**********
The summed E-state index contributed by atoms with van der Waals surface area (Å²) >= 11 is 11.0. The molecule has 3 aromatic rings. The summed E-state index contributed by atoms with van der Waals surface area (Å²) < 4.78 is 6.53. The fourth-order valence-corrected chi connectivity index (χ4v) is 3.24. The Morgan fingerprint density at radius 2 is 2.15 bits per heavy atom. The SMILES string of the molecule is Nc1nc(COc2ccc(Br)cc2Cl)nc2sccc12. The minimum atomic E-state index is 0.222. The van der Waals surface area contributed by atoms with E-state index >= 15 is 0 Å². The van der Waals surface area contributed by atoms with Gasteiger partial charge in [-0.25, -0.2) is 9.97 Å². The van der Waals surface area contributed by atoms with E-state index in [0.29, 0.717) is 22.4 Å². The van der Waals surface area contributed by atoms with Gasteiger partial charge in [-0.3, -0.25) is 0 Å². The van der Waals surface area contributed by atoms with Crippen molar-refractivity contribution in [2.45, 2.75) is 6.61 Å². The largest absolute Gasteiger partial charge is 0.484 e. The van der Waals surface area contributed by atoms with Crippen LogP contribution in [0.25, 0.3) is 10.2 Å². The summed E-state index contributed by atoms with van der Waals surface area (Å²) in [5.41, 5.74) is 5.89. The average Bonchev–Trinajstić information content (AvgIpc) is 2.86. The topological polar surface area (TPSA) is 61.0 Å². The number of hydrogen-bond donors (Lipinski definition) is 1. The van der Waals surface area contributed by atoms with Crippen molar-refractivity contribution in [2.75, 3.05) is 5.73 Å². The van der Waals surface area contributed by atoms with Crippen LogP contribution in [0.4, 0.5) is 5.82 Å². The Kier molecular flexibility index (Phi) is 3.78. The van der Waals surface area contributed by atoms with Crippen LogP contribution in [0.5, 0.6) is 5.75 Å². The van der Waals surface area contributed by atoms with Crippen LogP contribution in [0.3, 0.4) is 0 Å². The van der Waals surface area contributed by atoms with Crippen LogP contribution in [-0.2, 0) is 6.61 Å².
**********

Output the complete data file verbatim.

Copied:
The summed E-state index contributed by atoms with van der Waals surface area (Å²) >= 11 is 11.0. The molecule has 3 aromatic rings. The summed E-state index contributed by atoms with van der Waals surface area (Å²) < 4.78 is 6.53. The fourth-order valence-corrected chi connectivity index (χ4v) is 3.24. The Morgan fingerprint density at radius 2 is 2.15 bits per heavy atom. The SMILES string of the molecule is Nc1nc(COc2ccc(Br)cc2Cl)nc2sccc12. The minimum atomic E-state index is 0.222. The van der Waals surface area contributed by atoms with E-state index >= 15 is 0 Å². The van der Waals surface area contributed by atoms with Gasteiger partial charge in [-0.25, -0.2) is 9.97 Å². The van der Waals surface area contributed by atoms with E-state index in [0.29, 0.717) is 22.4 Å². The van der Waals surface area contributed by atoms with Gasteiger partial charge in [-0.3, -0.25) is 0 Å². The van der Waals surface area contributed by atoms with Crippen molar-refractivity contribution in [2.45, 2.75) is 6.61 Å². The largest absolute Gasteiger partial charge is 0.484 e. The van der Waals surface area contributed by atoms with Crippen LogP contribution in [0.25, 0.3) is 10.2 Å². The summed E-state index contributed by atoms with van der Waals surface area (Å²) in [5.41, 5.74) is 5.89. The average Bonchev–Trinajstić information content (AvgIpc) is 2.86. The topological polar surface area (TPSA) is 61.0 Å². The number of hydrogen-bond donors (Lipinski definition) is 1. The van der Waals surface area contributed by atoms with Crippen molar-refractivity contribution in [2.75, 3.05) is 5.73 Å². The van der Waals surface area contributed by atoms with Crippen LogP contribution in [0.4, 0.5) is 5.82 Å². The Kier molecular flexibility index (Phi) is 3.78. The van der Waals surface area contributed by atoms with Crippen LogP contribution in [0.5, 0.6) is 5.75 Å². The van der Waals surface area contributed by atoms with Crippen LogP contribution in [0.3, 0.4) is 0 Å². The van der Waals surface area contributed by atoms with Crippen LogP contribution in [-0.2, 0) is 6.61 Å².